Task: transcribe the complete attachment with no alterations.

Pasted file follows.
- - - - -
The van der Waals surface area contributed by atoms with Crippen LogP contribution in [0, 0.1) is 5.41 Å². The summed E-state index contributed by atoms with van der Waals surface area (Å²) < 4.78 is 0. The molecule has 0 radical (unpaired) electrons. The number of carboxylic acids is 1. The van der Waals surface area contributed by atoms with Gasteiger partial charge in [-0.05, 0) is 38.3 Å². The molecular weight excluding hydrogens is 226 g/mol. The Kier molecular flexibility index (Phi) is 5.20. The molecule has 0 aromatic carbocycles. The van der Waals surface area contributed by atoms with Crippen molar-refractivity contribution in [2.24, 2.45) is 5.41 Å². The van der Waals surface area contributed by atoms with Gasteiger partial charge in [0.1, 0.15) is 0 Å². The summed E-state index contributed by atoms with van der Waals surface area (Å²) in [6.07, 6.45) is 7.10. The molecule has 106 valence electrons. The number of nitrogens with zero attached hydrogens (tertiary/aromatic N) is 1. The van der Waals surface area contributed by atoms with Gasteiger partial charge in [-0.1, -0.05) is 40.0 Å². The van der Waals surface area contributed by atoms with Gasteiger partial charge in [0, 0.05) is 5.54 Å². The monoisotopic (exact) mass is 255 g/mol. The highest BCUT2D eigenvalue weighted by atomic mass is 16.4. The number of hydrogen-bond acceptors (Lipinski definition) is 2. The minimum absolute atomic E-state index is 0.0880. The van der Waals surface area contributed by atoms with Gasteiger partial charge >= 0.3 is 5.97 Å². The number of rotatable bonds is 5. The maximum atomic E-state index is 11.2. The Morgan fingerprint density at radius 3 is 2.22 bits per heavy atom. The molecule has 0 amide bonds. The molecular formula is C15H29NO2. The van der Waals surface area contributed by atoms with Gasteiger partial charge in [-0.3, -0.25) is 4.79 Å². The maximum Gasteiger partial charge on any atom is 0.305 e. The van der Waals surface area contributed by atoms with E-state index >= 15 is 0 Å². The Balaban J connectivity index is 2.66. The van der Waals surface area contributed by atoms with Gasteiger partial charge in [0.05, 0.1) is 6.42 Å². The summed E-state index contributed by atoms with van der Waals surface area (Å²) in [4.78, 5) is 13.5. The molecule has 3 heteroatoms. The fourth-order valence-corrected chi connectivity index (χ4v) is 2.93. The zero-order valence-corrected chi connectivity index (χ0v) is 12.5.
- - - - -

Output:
The van der Waals surface area contributed by atoms with Crippen LogP contribution in [0, 0.1) is 5.41 Å². The summed E-state index contributed by atoms with van der Waals surface area (Å²) < 4.78 is 0. The molecule has 0 radical (unpaired) electrons. The number of carboxylic acids is 1. The van der Waals surface area contributed by atoms with Gasteiger partial charge in [-0.05, 0) is 38.3 Å². The molecular weight excluding hydrogens is 226 g/mol. The Kier molecular flexibility index (Phi) is 5.20. The molecule has 0 aromatic carbocycles. The van der Waals surface area contributed by atoms with Crippen molar-refractivity contribution in [2.24, 2.45) is 5.41 Å². The van der Waals surface area contributed by atoms with Gasteiger partial charge in [0.1, 0.15) is 0 Å². The summed E-state index contributed by atoms with van der Waals surface area (Å²) in [6.07, 6.45) is 7.10. The molecule has 106 valence electrons. The number of nitrogens with zero attached hydrogens (tertiary/aromatic N) is 1. The van der Waals surface area contributed by atoms with Gasteiger partial charge in [-0.1, -0.05) is 40.0 Å². The van der Waals surface area contributed by atoms with Gasteiger partial charge in [0, 0.05) is 5.54 Å². The monoisotopic (exact) mass is 255 g/mol. The highest BCUT2D eigenvalue weighted by atomic mass is 16.4. The number of hydrogen-bond acceptors (Lipinski definition) is 2. The minimum absolute atomic E-state index is 0.0880. The van der Waals surface area contributed by atoms with Gasteiger partial charge >= 0.3 is 5.97 Å². The number of rotatable bonds is 5. The maximum atomic E-state index is 11.2. The Morgan fingerprint density at radius 3 is 2.22 bits per heavy atom. The molecule has 0 amide bonds. The molecular formula is C15H29NO2. The van der Waals surface area contributed by atoms with Gasteiger partial charge in [-0.3, -0.25) is 4.79 Å². The maximum Gasteiger partial charge on any atom is 0.305 e. The van der Waals surface area contributed by atoms with E-state index >= 15 is 0 Å². The Balaban J connectivity index is 2.66. The van der Waals surface area contributed by atoms with Gasteiger partial charge in [0.05, 0.1) is 6.42 Å². The summed E-state index contributed by atoms with van der Waals surface area (Å²) in [4.78, 5) is 13.5. The molecule has 3 heteroatoms. The fourth-order valence-corrected chi connectivity index (χ4v) is 2.93. The zero-order valence-corrected chi connectivity index (χ0v) is 12.5.